Those poor, orange plastic poles didn’t stand a chance against Bliss Aruj. The 17-year-old had just started driving. She was cruising along “in” the I-95 express lanes.
“My mom goes, ‘Bliss! You’re hitting the cones!’” Bliss recalls. “I think I might have taken out about 20 of them in a row.”
It costs “just north of a million” dollars a year -- funded by express lane tolls -- to keep up with delineator destruction, says Renato Marrero, with the Florida Department of Transportation. Each week, an FDOT contractor replaces anywhere from 11 to 15 percent of the plastic delineators on I-95. That means, on average, each plastic pole has to be replaced between 6 and 8 times per year.
“I specifically tell designers not to use them,” says Marrero, who oversees delineator maintenance on 95 Express. “Only because they have to be replaced often and they definitely deplete our budget.”
THE GREAT (PLASTIC) WALL
When the Florida Department of Transportation designed Miami-Dade’s 95 Express system, space was at a premium. Engineers squeezed a brand new lane onto the highway by shrinking existing lanes and significantly reducing the inside shoulder.
That only left about two feet of space to separate express drivers from non-express drivers. According to FDOT, that wasn’t room for a real barrier like a concrete wall. But no barrier -- i.e. solid lines painted on the road -- wasn’t an option.
Plastic poles it was then, soft enough to avoid serious car damage but hearty enough to get whacked 50 times and bounce back up. In July of 2008 the northbound stretch of delineators went up, a pole every 20 feet.
“Being in Miami or South Florida we really didn’t thinking people driving at a certain speed -- let’s say if you’re going 15, 20, 30 miles an hour -- would actually try to get through them,” says FDOT engineer Jason Chang. “And that’s what they did in the first week. So we had to shorten that space to ten feet.”
LAS VEGAS, MAN
Of course, once drivers realize the poles won’t really hurt their cars, it might not matter how far you space them apart. For example, 10-foot spacing wasn’t enough to stop Las Vegas drivers from being... Las Vegas drivers.
The Nevada Department of Transportation used plastic delineators on their I-15 express lanes in Las Vegas for just about 18 months.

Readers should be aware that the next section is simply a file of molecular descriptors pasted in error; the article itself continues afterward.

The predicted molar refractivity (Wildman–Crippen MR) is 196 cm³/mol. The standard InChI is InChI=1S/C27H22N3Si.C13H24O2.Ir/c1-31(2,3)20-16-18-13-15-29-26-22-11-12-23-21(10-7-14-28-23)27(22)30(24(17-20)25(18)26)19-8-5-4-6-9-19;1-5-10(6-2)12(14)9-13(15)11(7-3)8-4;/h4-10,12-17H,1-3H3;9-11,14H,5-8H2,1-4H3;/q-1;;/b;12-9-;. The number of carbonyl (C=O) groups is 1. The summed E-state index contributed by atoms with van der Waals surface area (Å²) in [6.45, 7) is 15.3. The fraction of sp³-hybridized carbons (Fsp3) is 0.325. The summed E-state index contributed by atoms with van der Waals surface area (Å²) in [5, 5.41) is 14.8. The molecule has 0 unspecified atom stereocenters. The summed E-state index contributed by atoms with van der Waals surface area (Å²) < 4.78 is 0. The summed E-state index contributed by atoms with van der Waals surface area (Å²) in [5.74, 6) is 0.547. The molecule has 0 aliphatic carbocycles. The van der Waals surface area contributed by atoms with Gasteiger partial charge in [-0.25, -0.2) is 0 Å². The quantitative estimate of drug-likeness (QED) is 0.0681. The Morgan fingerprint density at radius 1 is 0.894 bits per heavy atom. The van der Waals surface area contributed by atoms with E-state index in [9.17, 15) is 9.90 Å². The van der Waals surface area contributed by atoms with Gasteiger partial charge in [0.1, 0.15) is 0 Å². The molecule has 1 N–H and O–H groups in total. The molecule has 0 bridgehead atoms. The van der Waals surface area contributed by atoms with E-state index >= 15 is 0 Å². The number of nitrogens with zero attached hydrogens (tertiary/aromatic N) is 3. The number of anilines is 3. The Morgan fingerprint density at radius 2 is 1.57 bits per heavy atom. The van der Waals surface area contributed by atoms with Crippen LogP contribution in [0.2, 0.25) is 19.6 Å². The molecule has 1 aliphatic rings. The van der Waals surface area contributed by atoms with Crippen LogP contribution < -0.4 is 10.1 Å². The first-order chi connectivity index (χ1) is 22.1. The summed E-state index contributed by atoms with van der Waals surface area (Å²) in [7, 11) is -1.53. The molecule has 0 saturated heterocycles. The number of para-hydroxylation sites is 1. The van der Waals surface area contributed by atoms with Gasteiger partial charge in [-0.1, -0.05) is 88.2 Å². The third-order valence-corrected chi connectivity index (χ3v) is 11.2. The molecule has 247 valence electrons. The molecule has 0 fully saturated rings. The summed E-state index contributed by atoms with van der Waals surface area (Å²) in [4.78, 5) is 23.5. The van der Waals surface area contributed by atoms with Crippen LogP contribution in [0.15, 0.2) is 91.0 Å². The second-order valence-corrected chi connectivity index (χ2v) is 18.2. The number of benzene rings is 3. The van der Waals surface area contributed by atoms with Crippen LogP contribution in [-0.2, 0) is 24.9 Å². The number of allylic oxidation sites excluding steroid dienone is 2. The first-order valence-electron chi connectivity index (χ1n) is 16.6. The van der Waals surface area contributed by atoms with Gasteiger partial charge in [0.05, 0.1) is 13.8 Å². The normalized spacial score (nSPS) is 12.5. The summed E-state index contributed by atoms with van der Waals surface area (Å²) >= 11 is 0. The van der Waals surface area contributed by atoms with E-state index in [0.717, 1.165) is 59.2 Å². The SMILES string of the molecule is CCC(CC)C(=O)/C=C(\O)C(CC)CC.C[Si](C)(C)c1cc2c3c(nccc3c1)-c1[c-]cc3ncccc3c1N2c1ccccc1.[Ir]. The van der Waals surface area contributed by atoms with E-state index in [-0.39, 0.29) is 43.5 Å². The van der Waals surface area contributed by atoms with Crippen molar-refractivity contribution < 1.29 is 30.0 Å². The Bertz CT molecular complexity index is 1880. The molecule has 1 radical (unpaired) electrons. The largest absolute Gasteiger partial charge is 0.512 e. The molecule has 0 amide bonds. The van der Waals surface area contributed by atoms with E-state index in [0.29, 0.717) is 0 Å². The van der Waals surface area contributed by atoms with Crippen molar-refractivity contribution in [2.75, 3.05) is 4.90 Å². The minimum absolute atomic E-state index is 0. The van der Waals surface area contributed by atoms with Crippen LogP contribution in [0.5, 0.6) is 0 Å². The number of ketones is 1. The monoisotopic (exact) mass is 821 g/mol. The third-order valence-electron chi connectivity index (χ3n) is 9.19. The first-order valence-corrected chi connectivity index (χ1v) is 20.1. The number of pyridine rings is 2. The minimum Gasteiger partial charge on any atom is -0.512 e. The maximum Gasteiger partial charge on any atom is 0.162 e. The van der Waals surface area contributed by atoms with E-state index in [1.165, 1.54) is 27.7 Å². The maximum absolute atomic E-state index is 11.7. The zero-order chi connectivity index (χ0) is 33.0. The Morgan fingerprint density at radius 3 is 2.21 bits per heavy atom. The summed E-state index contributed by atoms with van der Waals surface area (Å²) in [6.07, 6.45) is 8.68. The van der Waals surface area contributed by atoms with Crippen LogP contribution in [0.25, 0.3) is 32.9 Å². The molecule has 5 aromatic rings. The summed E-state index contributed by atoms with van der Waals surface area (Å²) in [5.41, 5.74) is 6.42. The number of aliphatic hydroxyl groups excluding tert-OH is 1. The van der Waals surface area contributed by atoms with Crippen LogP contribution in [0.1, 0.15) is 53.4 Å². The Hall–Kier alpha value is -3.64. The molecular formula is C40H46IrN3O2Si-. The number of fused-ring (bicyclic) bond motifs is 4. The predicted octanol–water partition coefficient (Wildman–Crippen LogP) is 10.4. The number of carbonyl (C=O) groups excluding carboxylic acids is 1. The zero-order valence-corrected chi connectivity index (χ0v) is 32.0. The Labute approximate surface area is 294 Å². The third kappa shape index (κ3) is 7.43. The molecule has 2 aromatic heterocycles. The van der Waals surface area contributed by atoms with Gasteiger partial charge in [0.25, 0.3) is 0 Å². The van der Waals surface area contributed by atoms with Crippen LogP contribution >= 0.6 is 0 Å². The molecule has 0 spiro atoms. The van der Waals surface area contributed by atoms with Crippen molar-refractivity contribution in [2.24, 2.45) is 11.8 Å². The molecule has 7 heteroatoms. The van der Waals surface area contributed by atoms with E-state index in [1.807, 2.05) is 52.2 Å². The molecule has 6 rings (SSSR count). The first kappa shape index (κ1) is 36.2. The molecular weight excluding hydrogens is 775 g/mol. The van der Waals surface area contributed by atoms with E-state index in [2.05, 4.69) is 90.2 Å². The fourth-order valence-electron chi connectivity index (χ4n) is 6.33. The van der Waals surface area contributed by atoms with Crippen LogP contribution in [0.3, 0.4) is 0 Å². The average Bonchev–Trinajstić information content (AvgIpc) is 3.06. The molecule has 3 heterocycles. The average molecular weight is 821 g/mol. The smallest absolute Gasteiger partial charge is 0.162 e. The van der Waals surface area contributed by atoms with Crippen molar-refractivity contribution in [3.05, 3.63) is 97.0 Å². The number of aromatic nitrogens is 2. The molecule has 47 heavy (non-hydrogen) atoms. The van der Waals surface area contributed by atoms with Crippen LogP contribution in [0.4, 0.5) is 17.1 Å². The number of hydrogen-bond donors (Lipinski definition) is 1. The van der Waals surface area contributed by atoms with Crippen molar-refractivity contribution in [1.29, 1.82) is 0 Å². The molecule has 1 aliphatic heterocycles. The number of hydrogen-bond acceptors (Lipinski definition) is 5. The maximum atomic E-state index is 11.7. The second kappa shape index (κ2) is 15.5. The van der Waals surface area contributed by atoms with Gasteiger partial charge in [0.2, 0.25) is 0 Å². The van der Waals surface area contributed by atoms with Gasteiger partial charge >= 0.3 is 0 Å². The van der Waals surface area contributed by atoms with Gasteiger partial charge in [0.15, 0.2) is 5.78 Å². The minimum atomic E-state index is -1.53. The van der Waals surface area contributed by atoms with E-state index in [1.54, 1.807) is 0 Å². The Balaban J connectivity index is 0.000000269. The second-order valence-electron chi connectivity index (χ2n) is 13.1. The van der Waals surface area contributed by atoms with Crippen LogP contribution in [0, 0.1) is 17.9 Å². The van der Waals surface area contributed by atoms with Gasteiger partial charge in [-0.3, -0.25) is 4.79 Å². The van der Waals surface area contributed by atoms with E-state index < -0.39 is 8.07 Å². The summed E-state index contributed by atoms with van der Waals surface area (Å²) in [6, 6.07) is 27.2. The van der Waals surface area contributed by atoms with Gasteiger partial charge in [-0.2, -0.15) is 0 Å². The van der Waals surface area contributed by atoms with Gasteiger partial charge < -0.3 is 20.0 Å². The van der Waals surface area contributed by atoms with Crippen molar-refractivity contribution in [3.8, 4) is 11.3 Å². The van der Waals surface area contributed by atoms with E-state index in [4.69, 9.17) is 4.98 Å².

“And in that time frame we probably replaced them four times,” says Mary Martini, an engineer with NDOT.
“Some of the more adventurous Las Vegas visitors thought they were really fun to do a slalom in... I personally witnessed one sports car do it for several miles.”
Martini says they’ve gone back to paint on the road after being overwhelmed by delineator maintenance expenses and the realization that humanity is, perhaps, at its worst behind the wheel of a motor vehicle.
“We’re inherently selfish when driving. We want to do what we want to do,” says Scott Cooner, an authority on HOV and express lanes at the Texas A&M Transportation Institute. “If I see a line at a grocery station that’s faster than the one I’m in, I’m liable to jump over there. Is that illegal? No. In the case of HOV and the express lanes, it may be illegal. And one of the things we have to do a better job at, I think, is not just designing the systems but enforcing them. I think, you know, driver compliance is a function of both enforcement and design.”
ABOUT THAT ENFORCEMENT
FDOT hires Florida Highway Patrol troopers to work special shifts on 95 Express, in part, to stop people from jumping into and out of the delineators. The troopers are even asked to keep “lane diving” statistics on a special spreadsheet. (WLRN-Miami Herald News has filed a public records request to FDOT for those statistics.)
Master Trooper William Smith works these shifts regularly and says the problems start when one set of lanes gets backed up and the other is zipping along.
“Like we’re coming up to now,” he says on a recent 95 Express patrol. It’s about 3:30 in the afternoon. Smith’s patrol car is in the northbound express lanes. “The general purpose lanes are essentially stopped. See the black car? He just came between the two delineators.”
A few hundred feet in front of Smith’s well-marked FHP car, a black Nissan Z comes to a near stop, hits a delineator, and accelerates into the express lanes.
Because the emergency shoulder is 7’ 11” for most of the 95 express lanes -- about the width of a parking space -- Smith has to follow the Nissan for about six miles before finding a relatively safe place to stop the driver: an overpass near the Golden Glades with slightly wider shoulders.
Smith’s door opens into oncoming traffic. He waits until the coast is clear and then approaches the Nissan’s passenger window.
The lane diving, Smith says, “you realize that’s dangerous, right?”
“Yes, sir,” the driver says quietly.
“Okay,” Smith says. He does not sound convinced.